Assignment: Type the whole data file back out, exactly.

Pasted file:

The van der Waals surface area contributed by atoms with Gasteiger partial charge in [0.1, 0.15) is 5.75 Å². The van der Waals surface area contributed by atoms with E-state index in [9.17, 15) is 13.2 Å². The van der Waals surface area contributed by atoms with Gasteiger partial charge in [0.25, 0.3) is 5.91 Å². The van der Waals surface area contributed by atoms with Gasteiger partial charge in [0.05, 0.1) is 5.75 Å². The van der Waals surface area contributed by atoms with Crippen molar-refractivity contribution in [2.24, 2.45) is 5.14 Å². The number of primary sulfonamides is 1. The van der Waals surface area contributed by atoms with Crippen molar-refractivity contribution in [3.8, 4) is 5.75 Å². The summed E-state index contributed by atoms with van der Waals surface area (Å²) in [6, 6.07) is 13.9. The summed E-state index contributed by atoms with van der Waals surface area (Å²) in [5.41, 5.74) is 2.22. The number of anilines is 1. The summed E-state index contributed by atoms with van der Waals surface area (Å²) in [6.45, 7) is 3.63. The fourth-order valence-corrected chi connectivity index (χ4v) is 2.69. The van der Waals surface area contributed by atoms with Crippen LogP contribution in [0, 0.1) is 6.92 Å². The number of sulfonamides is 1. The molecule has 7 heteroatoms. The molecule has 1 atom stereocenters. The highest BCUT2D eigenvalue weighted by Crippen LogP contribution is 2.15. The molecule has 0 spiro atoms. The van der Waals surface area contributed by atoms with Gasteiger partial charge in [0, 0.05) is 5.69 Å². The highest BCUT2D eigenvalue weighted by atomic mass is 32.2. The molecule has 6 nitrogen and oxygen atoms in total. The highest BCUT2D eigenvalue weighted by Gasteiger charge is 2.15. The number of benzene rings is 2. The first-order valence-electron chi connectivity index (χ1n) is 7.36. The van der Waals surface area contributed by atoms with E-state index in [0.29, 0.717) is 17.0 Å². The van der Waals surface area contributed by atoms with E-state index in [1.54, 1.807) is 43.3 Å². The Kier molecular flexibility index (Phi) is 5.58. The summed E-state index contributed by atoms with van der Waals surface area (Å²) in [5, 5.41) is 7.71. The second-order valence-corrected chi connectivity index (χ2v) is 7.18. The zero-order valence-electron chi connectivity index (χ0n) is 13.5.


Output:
The van der Waals surface area contributed by atoms with Gasteiger partial charge in [0.1, 0.15) is 5.75 Å². The van der Waals surface area contributed by atoms with E-state index in [9.17, 15) is 13.2 Å². The van der Waals surface area contributed by atoms with Gasteiger partial charge in [0.25, 0.3) is 5.91 Å². The van der Waals surface area contributed by atoms with Gasteiger partial charge in [0.05, 0.1) is 5.75 Å². The van der Waals surface area contributed by atoms with Crippen molar-refractivity contribution in [2.24, 2.45) is 5.14 Å². The number of primary sulfonamides is 1. The van der Waals surface area contributed by atoms with Crippen molar-refractivity contribution in [3.8, 4) is 5.75 Å². The summed E-state index contributed by atoms with van der Waals surface area (Å²) in [6, 6.07) is 13.9. The summed E-state index contributed by atoms with van der Waals surface area (Å²) in [5.41, 5.74) is 2.22. The number of anilines is 1. The summed E-state index contributed by atoms with van der Waals surface area (Å²) in [6.45, 7) is 3.63. The fourth-order valence-corrected chi connectivity index (χ4v) is 2.69. The van der Waals surface area contributed by atoms with Crippen LogP contribution in [0, 0.1) is 6.92 Å². The number of sulfonamides is 1. The molecule has 7 heteroatoms. The molecule has 1 atom stereocenters. The highest BCUT2D eigenvalue weighted by Crippen LogP contribution is 2.15. The molecule has 0 spiro atoms. The van der Waals surface area contributed by atoms with Gasteiger partial charge in [0, 0.05) is 5.69 Å². The highest BCUT2D eigenvalue weighted by atomic mass is 32.2. The molecule has 6 nitrogen and oxygen atoms in total. The highest BCUT2D eigenvalue weighted by Gasteiger charge is 2.15. The number of benzene rings is 2. The first-order valence-electron chi connectivity index (χ1n) is 7.36. The van der Waals surface area contributed by atoms with E-state index in [0.29, 0.717) is 17.0 Å². The van der Waals surface area contributed by atoms with E-state index in [1.54, 1.807) is 43.3 Å². The Kier molecular flexibility index (Phi) is 5.58. The summed E-state index contributed by atoms with van der Waals surface area (Å²) in [5, 5.41) is 7.71. The second-order valence-corrected chi connectivity index (χ2v) is 7.18. The zero-order valence-electron chi connectivity index (χ0n) is 13.5.